Oct 13, 2011 8:42 PM GMT
It's ironic considering Obama used one of its early employees to highlight that millionaires don't pay enough in taxes and asking to pay more. Google, one of the most profitable and valuable firms in the world paid 19% in taxes last quarter despite normal US corporate taxes being 35%. Google's senior executives have also held several fundraisers for the Obama Administration.
Google (GOOG) this afternoon reported that it easily topped Q3 revenue expectations, with $9.72 billion. It also reported that it has more than 40 million users of its Google+ social service, although it's unclear how deep the average engagement is compared to that of Facebook users.
One of the more interesting items in Google's release involves its tax bill. The search giant reports that its "effective tax rate was 19% for the third quarter of 2011."
That's in line with what Google paid in Q2, but down significantly from the 25% effective tax rate paid in Q1. For context, the highest U.S. corporate tax rate is 35%.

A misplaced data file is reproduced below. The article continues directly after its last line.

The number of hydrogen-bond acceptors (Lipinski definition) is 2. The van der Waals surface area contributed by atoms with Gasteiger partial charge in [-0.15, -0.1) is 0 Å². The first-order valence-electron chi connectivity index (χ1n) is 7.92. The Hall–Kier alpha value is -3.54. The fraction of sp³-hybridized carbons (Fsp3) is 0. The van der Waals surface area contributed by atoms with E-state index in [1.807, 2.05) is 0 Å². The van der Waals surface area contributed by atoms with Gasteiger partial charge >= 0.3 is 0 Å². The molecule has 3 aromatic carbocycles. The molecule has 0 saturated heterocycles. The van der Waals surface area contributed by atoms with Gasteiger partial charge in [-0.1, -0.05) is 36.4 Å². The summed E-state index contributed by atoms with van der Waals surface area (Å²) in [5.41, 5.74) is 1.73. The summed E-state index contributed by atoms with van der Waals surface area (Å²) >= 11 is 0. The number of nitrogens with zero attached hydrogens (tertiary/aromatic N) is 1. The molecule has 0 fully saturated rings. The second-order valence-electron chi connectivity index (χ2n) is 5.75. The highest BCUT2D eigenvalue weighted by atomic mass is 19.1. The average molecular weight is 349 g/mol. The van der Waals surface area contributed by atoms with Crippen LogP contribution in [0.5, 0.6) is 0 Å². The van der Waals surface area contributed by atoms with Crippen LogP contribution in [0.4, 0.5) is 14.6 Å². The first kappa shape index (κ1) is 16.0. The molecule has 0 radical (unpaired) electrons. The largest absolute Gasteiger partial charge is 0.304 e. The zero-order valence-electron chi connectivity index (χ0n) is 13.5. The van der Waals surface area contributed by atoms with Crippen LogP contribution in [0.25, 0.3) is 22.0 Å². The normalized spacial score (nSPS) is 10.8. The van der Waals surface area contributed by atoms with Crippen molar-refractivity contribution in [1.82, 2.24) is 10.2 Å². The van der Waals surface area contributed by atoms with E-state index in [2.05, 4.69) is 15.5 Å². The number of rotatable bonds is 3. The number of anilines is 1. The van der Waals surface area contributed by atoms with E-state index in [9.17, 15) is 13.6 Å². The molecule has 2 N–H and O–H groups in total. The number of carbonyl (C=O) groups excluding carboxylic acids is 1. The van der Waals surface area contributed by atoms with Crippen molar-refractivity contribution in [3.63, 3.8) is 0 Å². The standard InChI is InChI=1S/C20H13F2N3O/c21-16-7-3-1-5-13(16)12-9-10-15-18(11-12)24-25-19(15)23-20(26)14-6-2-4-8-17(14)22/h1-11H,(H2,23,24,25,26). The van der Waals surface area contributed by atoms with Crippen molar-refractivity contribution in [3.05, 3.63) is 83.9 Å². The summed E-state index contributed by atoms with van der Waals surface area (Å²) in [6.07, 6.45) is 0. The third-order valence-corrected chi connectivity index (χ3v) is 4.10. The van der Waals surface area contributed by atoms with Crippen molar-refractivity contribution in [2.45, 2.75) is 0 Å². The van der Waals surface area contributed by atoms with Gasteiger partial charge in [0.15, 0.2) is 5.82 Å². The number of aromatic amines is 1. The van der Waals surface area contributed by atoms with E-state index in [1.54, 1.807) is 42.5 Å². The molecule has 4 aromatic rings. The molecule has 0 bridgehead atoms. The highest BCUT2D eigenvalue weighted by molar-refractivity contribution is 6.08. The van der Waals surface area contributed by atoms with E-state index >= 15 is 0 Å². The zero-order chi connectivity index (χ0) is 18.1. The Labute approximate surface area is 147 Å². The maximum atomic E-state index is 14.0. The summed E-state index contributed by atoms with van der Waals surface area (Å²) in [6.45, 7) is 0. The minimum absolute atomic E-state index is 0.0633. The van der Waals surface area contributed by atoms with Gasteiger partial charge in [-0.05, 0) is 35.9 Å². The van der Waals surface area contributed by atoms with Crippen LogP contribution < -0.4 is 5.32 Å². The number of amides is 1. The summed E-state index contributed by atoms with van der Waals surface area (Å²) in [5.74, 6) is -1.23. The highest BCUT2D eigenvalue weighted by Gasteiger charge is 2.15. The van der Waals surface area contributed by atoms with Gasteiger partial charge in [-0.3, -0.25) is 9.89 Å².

It also comes as reports suggest that Google is being audited by the IRS for allegedly sheltering profits in offshore subsidiaries. Google did not mention the audit in its Q3 earnings release.
The U.S. Internal Revenue Service is auditing how Google Inc. avoided federal income taxes by shifting profit into offshore subsidiaries, according to a person with knowledge of the matter.
The agency is bringing more than typical scrutiny to how the company valued software rights and other intellectual property it licensed abroad, said the person, who requested anonymity because the audit isn’t public. The IRS has requested information from Google about its offshore deals after three acquisitions, including its $1.65 billion purchase of YouTube, the person said. The transfer overseas of these kinds of rights rights has enabled Google to attribute earnings to foreign units that pay lower taxes, Bloomberg News reported a year ago.
While Google’s potential liability isn’t clear, similar deals between companies and offshore arms are often the subject of disputes over hundreds of millions of dollars in taxes, said Daniel Frisch, an economist at Horst Frisch Inc. which advises businesses on transfer pricing -- the allocation of income between units in different countries. In 2006, the IRS settled a case with drugmaker GlaxoSmithKline Plc for $3.4 billion.